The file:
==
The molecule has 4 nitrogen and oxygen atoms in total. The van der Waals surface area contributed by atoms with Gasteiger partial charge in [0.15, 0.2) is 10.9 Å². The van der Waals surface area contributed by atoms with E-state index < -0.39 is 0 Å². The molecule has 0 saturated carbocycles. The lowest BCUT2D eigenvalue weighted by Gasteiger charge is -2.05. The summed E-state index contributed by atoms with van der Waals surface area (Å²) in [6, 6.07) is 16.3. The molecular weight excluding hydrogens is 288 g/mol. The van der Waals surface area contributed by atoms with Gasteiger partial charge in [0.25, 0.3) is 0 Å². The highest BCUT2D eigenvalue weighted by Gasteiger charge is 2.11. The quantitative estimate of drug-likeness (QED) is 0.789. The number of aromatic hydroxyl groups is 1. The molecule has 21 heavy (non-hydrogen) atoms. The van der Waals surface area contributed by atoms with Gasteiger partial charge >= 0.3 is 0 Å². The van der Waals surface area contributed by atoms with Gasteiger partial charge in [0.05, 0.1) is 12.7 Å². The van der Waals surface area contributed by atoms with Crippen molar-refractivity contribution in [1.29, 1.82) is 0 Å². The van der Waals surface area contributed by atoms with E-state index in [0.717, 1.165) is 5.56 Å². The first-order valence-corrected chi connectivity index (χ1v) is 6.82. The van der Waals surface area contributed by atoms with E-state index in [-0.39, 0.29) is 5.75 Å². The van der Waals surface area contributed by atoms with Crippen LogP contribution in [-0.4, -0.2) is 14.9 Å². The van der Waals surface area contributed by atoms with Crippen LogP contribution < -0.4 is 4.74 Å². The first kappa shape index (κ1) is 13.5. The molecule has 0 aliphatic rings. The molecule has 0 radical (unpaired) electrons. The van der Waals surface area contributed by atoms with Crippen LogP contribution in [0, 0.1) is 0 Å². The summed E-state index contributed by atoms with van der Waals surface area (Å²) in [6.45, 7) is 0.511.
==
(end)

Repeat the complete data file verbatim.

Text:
The molecule has 4 nitrogen and oxygen atoms in total. The van der Waals surface area contributed by atoms with Gasteiger partial charge in [0.15, 0.2) is 10.9 Å². The van der Waals surface area contributed by atoms with E-state index < -0.39 is 0 Å². The molecule has 0 saturated carbocycles. The lowest BCUT2D eigenvalue weighted by Gasteiger charge is -2.05. The summed E-state index contributed by atoms with van der Waals surface area (Å²) in [6, 6.07) is 16.3. The molecular weight excluding hydrogens is 288 g/mol. The van der Waals surface area contributed by atoms with Gasteiger partial charge in [0.25, 0.3) is 0 Å². The highest BCUT2D eigenvalue weighted by Gasteiger charge is 2.11. The quantitative estimate of drug-likeness (QED) is 0.789. The number of aromatic hydroxyl groups is 1. The molecule has 21 heavy (non-hydrogen) atoms. The van der Waals surface area contributed by atoms with Gasteiger partial charge >= 0.3 is 0 Å². The van der Waals surface area contributed by atoms with Gasteiger partial charge in [0.05, 0.1) is 12.7 Å². The van der Waals surface area contributed by atoms with Crippen molar-refractivity contribution in [1.29, 1.82) is 0 Å². The van der Waals surface area contributed by atoms with E-state index in [0.717, 1.165) is 5.56 Å². The first-order valence-corrected chi connectivity index (χ1v) is 6.82. The van der Waals surface area contributed by atoms with E-state index in [-0.39, 0.29) is 5.75 Å². The van der Waals surface area contributed by atoms with Crippen LogP contribution in [-0.4, -0.2) is 14.9 Å². The van der Waals surface area contributed by atoms with Crippen LogP contribution < -0.4 is 4.74 Å². The first kappa shape index (κ1) is 13.5. The molecule has 0 aliphatic rings. The molecule has 0 radical (unpaired) electrons. The van der Waals surface area contributed by atoms with Crippen LogP contribution in [0, 0.1) is 0 Å². The summed E-state index contributed by atoms with van der Waals surface area (Å²) in [6.45, 7) is 0.511.